Exhibit 3: Fixed Income sector returns (local currency)

Barclays, BofA/Merrill Lynch, FactSet, J.P. Morgan Economic Research, J.P. Morgan Asset Management. IL: Barclays Global Inflation-Linked; Euro Treas: Barclays Euro Aggregate Government - Treasury; US Treas: Barclays US Aggregate Government - Treasury; Global IG: Barclays Global Aggregate - Corporates; US HY: BofA/Merrill Lynch US HY Constrained; Euro HY: BofA/ Merrill Lynch Euro Non-Financial HY Constrained; EM Debt: J.P. Morgan EMBIG. All indices are total return in local currency. Data as of 31 May 2018.

Exhibit 4: Fixed Income government bond returns (local currency)

Source: FactSet, J.P. Morgan Economic Research, J.P. Morgan Asset Management. All indices are J.P. Morgan GBIs (Government Bond Indices). All indices are total return in local currency. Data as of 31 May 2018.

The UK showed the rather puzzling combination of very strong employment data and yet relatively weak business sentiment. GDP grew by just 0.1% in the first quarter. It is unclear how much of this weakness is due to unusually cold weather in the first four months of the year. The housing market is also weakening. Home prices saw the biggest monthly price drop in eight years, with London seeing the sharpest slowdown, but this data is volatile. On a quarterly basis, aggregate house prices fell just 0.1%. As the post-referendum weakness in sterling is no longer boosting import prices, inflation is falling; the annual rate of headline CPI fell to 2.4% for April. With annual wage growth now running at 2.9%, real wages are finally rising in the UK, which may support consumer spending going forward. Weaker growth and ongoing uncertainty about the future of the Brexit negotiations kept the Bank of England on hold at its May meeting. Only two members of the Monetary Policy Committee voted for a rate hike, while seven members voted for no change.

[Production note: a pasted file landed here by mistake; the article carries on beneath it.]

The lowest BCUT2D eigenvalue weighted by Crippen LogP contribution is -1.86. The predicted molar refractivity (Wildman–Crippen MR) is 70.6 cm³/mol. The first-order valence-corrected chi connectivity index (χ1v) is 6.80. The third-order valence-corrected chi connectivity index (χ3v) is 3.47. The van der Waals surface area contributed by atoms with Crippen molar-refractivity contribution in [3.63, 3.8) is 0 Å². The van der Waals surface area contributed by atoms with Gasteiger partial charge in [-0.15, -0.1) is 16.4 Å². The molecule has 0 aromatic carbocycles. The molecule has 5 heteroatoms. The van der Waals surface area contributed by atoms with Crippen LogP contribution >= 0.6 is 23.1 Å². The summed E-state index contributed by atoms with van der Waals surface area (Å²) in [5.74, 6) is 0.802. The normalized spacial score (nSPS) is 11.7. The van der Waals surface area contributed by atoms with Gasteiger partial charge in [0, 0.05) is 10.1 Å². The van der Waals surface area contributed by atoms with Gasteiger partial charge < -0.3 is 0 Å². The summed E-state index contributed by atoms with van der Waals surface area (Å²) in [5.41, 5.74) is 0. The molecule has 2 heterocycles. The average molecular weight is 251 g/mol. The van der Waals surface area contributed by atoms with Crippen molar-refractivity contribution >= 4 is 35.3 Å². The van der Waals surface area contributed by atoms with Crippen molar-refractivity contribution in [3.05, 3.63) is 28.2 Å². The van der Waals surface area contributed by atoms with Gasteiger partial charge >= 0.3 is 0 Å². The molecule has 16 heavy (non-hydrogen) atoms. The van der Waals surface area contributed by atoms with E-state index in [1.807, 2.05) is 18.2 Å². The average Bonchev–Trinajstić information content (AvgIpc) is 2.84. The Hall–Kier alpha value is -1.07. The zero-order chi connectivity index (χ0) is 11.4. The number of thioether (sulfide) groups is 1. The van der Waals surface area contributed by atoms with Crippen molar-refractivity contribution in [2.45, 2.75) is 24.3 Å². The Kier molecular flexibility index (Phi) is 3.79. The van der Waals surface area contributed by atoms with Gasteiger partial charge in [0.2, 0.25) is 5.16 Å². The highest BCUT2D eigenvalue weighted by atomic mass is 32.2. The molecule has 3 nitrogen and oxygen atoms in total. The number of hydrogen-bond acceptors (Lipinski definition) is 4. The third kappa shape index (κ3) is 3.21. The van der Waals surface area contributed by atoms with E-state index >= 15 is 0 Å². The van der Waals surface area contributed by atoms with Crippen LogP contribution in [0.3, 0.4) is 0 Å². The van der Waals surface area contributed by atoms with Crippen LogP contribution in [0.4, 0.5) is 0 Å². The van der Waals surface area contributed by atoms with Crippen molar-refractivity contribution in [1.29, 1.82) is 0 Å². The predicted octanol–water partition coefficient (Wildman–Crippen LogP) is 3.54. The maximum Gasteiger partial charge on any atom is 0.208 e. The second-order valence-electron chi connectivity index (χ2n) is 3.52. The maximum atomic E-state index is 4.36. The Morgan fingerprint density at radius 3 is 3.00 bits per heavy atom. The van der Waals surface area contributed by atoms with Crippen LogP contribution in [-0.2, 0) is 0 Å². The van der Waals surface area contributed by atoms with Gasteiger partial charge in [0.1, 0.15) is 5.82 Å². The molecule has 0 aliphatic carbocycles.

The strength of the dollar and rising risk aversion weighed on emerging markets in May. Emerging market equities underperformed developed markets by 3.6 percentage points in local currency terms and 4.2 percentage points in US dollars. But the outlook for the emerging economies varies greatly, and investors are distinguishing between the strong and the weak.

The countries in the emerging world that are most vulnerable in this environment are those that have large external balances (most commonly oil importers) with relatively limited currency reserves. The higher interest rates needed to defend currencies will precipitate a domestic slowdown. Countries such as Argentina, Turkey, South Africa, Indonesia and, to a lesser degree, India appear most exposed on that criteria.

However, other countries have reduced their external leverage significantly and built up domestic reserves following the experience of the “taper tantrum” in 2013, and the market is showing some ability to differentiate. While the Argentine peso and Turkish lira are both down more than 15% year to date, the Malaysian ringgit and Thai baht are both up on the year and many other Asian currencies are broadly stable.

Some emerging economies will also benefit from the recent increase in the oil price, which hit USD 80/barrel for the first time since 2014 in May. The rise in the oil price reflects strong global demand, a supply reduction by OPEC, and a more cautious approach from potential suppliers in North America. All three factors have helped to reduce the supply glut that depressed oil prices in 2015/16. The decision by the US administration to withdraw from the Iran nuclear deal on 8 May sparked fears about the reduction of Iranian supply into the global market, but Saudi Arabia and Russia have since hinted that they are willing to increase supply in the near future to make up for the collapse in Venezuelan output and potential reduction from Iran. Oil prices have since retreated slightly to USD 78/barrel. Going forward, we expect further supply increases out of North America to limit the upside for oil.

Overall, the calm markets of 2017, which saw both bond and stock prices drifting gently upwards on a monthly basis, seem firmly behind us. Geopolitical risk is likely to continue to be felt most keenly in currency markets. We continue to believe that over the long term a combination of a large trade deficit and rising government debt should weigh on the value of the dollar. But in the near term, geopolitical risk is likely to coincide with dollar strength.

Looking through the noise, we still expect a benign growth environment—characterised by above-trend growth, relatively low inflation and accommodative global monetary policy—to be supportive for earnings growth and equity markets. But a more unpredictable US administration and the re-emergence of political risk in Europe serve for caution in the degree of risk taken at this stage in the cycle.

Exhibit 5: Index returns in May (%)


Source: MSCI, FactSet, J.P. Morgan Economic Research, J.P. Morgan Asset Management. Data as of 31 May 2018.